One of the everyday struggles of recreational golfers is that they have very little control of turf interaction and low point control. Some golfers are making contact with the ground too early, which results in poor “fatted” shots. Conversely, others will have the opposite issue and struggle with the “thins.”
Whatever your issue is, I consider this to be one of the low-hanging fruits of scoring. If you can improve your golf club delivery around impact, many golfers stand to gain massive jumps in scoring. As I’ve written before, iron play is how most golfers differentiate themselves from one another in scoring potential.
Artificial Turf’s Limitations
Most golfers don’t have access to a grass driving range. Because of the high costs of maintenance, you see more golf clubs switching to artificial turf. As such, hitting off mats is the tradeoff we all make. In my 25 years playing golf, I would say 95%+ of my range sessions are on hitting mats, and I believe it’s had a somewhat negative influence on my ground interaction on the course.
The problem with artificial turf is that it’s not providing proper feedback. You can strike the ground well before the ball and still get a desirable ball flight. However, if you were in real grass, the shot might have looked like this (and traveled about 40 yards).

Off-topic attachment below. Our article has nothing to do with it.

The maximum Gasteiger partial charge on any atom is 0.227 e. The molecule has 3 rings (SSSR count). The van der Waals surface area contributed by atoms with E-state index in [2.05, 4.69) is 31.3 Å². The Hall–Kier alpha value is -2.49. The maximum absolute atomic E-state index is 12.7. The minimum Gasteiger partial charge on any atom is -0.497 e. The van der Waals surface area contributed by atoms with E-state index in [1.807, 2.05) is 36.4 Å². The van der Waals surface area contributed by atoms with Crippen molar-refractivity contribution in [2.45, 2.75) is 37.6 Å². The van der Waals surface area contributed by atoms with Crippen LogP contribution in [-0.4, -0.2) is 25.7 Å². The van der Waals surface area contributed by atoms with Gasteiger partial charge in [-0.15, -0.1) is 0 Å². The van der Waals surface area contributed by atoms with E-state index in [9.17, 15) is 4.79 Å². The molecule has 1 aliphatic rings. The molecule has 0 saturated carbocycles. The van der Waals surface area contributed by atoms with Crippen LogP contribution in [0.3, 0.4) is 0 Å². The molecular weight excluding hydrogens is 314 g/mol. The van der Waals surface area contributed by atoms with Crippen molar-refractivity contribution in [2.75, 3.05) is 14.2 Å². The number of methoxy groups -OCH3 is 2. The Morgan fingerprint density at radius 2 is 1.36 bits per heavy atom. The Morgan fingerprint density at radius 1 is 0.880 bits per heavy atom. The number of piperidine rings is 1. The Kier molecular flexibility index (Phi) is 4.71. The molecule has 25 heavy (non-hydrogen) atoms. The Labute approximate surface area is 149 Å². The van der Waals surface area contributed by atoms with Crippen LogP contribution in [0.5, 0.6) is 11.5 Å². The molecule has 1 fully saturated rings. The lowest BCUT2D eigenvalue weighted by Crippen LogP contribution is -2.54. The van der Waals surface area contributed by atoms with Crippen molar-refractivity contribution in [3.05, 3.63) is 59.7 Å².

Therefore, golfers will usually adjust their swing mechanics to match their environment. For example, I have a very shallow angle of attack and rarely take divots on the course. I believe it’s mostly due to hitting on mats my whole life.
Despite being a skilled iron player, turf interaction is the one part of my game that I don’t feel entirely comfortable with. While I don’t have issues with hitting heavy iron shots on the course, I still do brush the grass lightly before impact, and if I’m going to make a mistake, it’s usually a thin shot.
When I’ve had opportunities to practice on grass driving ranges for weeks at a time, I’ve noticed huge strides in my ability to get a more optimal “ball first, then ground.” And it’s because the grass is giving me the proper feedback on each shot.
This is exactly why I’m so excited about the Divot Board. For the first time, I can get unambiguous visual feedback on where my golf club is contacting the ground.
How the Divot Board Works
Most training aids in the golf industry are either too complicated to use, don’t provide great feedback, or are just plain old boring.
The Divot Board’s brilliance is its simplicity. All you do is place the ball on the circle, hit your shot, and you’ll get a clear visual indication of what happened. Here is a video showing some examples of striking different parts of the board.